Note: "permalinks" may not be as permanent as we would like,
direct links of old sources may well be a few messages off.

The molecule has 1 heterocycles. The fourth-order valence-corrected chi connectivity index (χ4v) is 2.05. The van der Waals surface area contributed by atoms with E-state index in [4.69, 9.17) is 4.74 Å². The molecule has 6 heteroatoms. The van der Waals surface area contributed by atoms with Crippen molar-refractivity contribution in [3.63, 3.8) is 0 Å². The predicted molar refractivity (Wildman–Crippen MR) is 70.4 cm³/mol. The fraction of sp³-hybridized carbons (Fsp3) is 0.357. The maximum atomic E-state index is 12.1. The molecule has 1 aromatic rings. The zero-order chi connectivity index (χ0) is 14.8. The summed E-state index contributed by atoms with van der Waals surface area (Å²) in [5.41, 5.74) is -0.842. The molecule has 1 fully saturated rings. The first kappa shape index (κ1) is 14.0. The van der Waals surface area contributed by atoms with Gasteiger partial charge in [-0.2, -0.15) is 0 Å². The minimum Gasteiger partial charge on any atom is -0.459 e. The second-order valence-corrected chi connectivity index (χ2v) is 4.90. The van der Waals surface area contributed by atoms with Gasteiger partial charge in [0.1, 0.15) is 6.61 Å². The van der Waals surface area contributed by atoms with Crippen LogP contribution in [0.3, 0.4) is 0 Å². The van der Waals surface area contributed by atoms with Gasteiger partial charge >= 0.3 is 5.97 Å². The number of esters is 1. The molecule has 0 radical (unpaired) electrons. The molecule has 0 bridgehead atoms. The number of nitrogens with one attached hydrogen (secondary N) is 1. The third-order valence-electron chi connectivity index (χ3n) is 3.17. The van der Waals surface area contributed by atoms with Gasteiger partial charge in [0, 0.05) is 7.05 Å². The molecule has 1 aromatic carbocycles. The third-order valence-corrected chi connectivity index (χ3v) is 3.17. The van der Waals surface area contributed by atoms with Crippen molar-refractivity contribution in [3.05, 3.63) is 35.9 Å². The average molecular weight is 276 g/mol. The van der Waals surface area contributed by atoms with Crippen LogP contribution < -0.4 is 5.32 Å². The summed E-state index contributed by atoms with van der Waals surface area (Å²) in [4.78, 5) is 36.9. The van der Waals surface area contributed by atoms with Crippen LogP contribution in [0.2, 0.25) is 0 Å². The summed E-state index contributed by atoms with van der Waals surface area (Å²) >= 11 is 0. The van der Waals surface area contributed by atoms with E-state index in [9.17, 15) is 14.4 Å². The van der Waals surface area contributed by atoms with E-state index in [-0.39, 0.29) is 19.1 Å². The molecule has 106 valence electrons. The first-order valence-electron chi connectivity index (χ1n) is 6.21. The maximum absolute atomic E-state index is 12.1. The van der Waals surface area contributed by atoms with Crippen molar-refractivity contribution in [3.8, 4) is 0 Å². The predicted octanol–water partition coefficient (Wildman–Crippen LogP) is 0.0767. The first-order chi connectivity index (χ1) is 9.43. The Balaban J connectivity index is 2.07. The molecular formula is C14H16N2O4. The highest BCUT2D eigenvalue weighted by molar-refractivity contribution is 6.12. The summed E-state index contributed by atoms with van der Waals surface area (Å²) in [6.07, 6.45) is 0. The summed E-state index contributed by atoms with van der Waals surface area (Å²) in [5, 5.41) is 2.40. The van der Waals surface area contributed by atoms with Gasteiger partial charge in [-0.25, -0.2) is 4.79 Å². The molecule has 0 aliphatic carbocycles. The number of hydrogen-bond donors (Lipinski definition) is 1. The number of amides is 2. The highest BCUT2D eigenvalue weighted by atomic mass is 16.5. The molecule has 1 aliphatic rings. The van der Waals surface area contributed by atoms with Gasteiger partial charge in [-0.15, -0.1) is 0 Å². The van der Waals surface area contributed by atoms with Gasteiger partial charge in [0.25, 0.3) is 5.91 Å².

On Thu, 28 Feb 2013 09:49:16 +0100 Lionel Sausin <ls at numerigraphe.com> wrote: > It's interesting because, normally, writes do not directly translate > to head seeks (thanks to dirty pages, caches, NCQ, firmware-level > optimization...), and ideally barriers should be disabled (and caches > reliable). If you want secure storage on disk, every write translates to disk-head-action, if you have random writes, every write results in a head-seek. Otherwise the data wouldn't be on disk. Actually every write has to result in two seeks: seek the position to write, seek the position to write the fs' metadata. With drbd and internal-metadata you add another seek to the end of the disk... > Florian Haas once suggested that "if using external metadata > actually improves your performance versus internal metadata, you have > underlying performance problems to fix." > Have you been investigating this possibility? > Or is the improvement specific to the type of write load your server > endures? There isn't much you can optimize. Where are not upscaling the solution to support big clouds and data-centers, we are down-scaling the solutions to give small businesses the advantages of HA and redundancy. We don't do big-data and web-apps on these setups but file-, terminal- and internal-mailservers. We hate raid-controllers and hw-raid for too much bad has happened to us and our customers with missing spares, data-loss after firmware-upgrades and similar problems. Give us a bunch of disk so we can run sw-raid, lvm and drbd on them! If the motherboard has ahci-hotplug, I can switch the whole lot of disks without the server rebooting once, pvmove for the data-partitions and usage of mdadm for the root-partition is enough. And with one disk for data, one ssd for metadata, drbd for network-raid1, a dedicated 1G-link for drbd and two of these setup, we get dbench to tell us that throughput is maxing out the link (with protocol C, most times I use protocol A) and latency is as low as a local disc. And dbench is my benchmark of choice for that because it plays back office usage patterns, not some artificial big reads/writes. Exactly what we and our customers do all day. Thus the results of dbench have proven to be a very good indicator of whether users will complain or not. Have fun, Arnold -------------- next part -------------- A non-text attachment was scrubbed... Name: signature.asc Type: application/pgp-signature Size: 198 bytes Desc: not available URL: <http://lists.linbit.com/pipermail/drbd-user/attachments/20130228/cf9a7eb1/attachment.pgp>